Germany backs gas as “transition” fuel in EU green finance guidelines

In a letter, Berlin stressed its opposition to nuclear while calling on the European Commission to ease restrictions on gas in the transition to clean energy

The construction of the EUGAL gas pipeline which will carry Russian gas to Germany and the Czech Republic (Photo: Paul Langrock/GreenPeace)


In its feedback to Brussels over the EU’s sustainable finance taxonomy, Berlin reiterated its opposition to nuclear power while calling on the European Commission to ease restrictions on fossil gas in the transition to a low-carbon energy system.

The deadline for EU member states to provide feedback to Brussels on a proposal to award gas and nuclear a green investment label expired on Friday (21 January).

In a letter sent to Brussels on the same day, Berlin reiterated its opposition to nuclear and made new detailed requirements on gas.

“As the federal government, we have once again clearly expressed our rejection of the inclusion of nuclear energy. It is risky and expensive,” Vice-Chancellor and Economy Minister Robert Habeck said in a joint statement with Environment Minister Steffi Lemke, both senior members of the Greens party.

But the letter also makes new requests to ease restrictions on fossil gas, calling on the European Commission to delete requirements aimed at promoting a shift to low-carbon gases such as biomethane or hydrogen in the transition to green energy.

Fossil gas used as “a fuel in ultra-modern and efficient gas-fired power plants forms a bridge for a limited transition period” to enable Germany’s “rapid phase-out of coal and thus achieve CO2 savings in the short term,” the letter reads.

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And to achieve this transition, Berlin says it needs more time to switch to low-carbon and renewable gases than suggested in the Commission’s draft taxonomy proposal, circulated on 31 December.

“The intermediate targets called for in the fuel switch, with blending rates of decarbonised gases of 30% by 2026 and 55% by 2030, are not realistically achievable,” Berlin warns in the letter.

With clean hydrogen still in the the development phase, Habeck fears that promoting the green fuel in electricity generation will deprive German industry from a much-needed low-carbon energy source.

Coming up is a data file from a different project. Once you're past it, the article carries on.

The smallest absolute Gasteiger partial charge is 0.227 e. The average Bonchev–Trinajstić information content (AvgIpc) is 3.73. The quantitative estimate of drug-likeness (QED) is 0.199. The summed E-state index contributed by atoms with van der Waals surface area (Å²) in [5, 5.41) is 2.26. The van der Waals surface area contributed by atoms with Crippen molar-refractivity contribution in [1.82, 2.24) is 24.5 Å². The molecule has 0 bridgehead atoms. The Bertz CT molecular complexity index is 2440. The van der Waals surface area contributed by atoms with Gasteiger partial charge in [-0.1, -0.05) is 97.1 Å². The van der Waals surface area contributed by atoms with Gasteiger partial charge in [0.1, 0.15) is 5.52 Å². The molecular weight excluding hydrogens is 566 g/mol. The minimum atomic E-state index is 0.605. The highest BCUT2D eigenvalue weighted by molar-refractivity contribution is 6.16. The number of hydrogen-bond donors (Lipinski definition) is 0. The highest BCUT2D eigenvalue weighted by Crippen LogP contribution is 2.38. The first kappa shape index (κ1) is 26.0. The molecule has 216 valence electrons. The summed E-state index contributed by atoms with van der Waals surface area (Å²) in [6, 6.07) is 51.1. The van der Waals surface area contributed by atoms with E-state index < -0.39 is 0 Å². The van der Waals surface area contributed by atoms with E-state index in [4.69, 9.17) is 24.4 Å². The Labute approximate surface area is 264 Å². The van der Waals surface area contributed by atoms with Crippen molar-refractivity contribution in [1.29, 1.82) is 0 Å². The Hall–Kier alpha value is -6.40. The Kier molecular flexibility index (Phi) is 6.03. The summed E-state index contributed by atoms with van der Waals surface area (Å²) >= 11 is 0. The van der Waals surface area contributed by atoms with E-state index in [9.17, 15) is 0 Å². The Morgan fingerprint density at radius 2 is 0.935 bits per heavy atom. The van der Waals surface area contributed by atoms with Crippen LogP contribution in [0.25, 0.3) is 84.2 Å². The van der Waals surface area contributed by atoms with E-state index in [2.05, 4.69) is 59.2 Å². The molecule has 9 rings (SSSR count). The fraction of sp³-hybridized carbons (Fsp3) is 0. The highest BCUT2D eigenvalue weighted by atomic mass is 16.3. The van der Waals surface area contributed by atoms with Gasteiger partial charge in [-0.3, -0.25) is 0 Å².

This is why Germany is asking Brussels to remove all intermediate targets for hydrogen, saying the fuel switch should “be enabled in a flexible manner after 2036.” And in any case, fuel-switching goals should be treated as guidelines rather than hard targets, “based on an assessment with a view to the available fuels,” the letter argues.

The letter also supports the “extension of district heating networks” to decarbonise Europe’s heating system. “Therefore, the replacement rule for district heating should be eliminated or at least an appropriate capacity increase should be provided, as a comparison to existing plants is not adequate,” the letter notes.

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Most district heating systems currently run on coal or gas – both fossil fuels which need to be phased out in order to support the EU’s goal of becoming climate neutral by 2050.

In its draft taxonomy text, the European Commission also promoted fuel-switching, by awarding a green investment label only to gas plants that replace more polluting coal power stations. To qualify for the green label, Brussels also requested that new installations must achieve a 55% reduction in greenhouse gas emissions compared to their predecessor.

But Germany says the requirement is too strict. “The commitment to a 55% greenhouse gas reduction is unrealistic here,” notes the letter by Habeck, which calls upon the Commission to “establish realistic values” instead.

The German letter also says a green label should be awarded to state-of-the-art gas power plants when they come in replacement of an old one, a proposal which is likely to infuriate green campaigners who have already criticised Germany’s push for gas.

This article was produced by Euractiv and republished under a content sharing agreement.

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